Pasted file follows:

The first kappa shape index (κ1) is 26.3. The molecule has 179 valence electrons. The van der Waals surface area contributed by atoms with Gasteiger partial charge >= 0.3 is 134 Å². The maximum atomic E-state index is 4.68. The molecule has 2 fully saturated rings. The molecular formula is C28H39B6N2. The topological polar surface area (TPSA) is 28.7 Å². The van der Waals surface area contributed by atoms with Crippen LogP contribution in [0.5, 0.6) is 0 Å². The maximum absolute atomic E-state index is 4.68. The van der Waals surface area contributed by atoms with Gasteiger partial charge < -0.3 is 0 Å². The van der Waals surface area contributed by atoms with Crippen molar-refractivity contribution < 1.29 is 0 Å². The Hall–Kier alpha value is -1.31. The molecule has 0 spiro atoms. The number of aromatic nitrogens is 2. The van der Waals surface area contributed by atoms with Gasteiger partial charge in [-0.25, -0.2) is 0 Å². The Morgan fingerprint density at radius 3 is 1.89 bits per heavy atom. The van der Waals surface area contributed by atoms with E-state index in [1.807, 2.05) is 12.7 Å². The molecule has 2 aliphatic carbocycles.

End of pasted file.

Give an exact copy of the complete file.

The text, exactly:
The first kappa shape index (κ1) is 26.3. The molecule has 179 valence electrons. The van der Waals surface area contributed by atoms with Gasteiger partial charge >= 0.3 is 134 Å². The maximum atomic E-state index is 4.68. The molecule has 2 fully saturated rings. The molecular formula is C28H39B6N2. The topological polar surface area (TPSA) is 28.7 Å². The van der Waals surface area contributed by atoms with Crippen LogP contribution in [0.5, 0.6) is 0 Å². The maximum absolute atomic E-state index is 4.68. The van der Waals surface area contributed by atoms with Gasteiger partial charge < -0.3 is 0 Å². The van der Waals surface area contributed by atoms with Crippen molar-refractivity contribution < 1.29 is 0 Å². The Hall–Kier alpha value is -1.31. The molecule has 0 spiro atoms. The number of aromatic nitrogens is 2. The van der Waals surface area contributed by atoms with Gasteiger partial charge in [-0.25, -0.2) is 0 Å². The Morgan fingerprint density at radius 3 is 1.89 bits per heavy atom. The van der Waals surface area contributed by atoms with E-state index in [1.807, 2.05) is 12.7 Å². The molecule has 2 aliphatic carbocycles.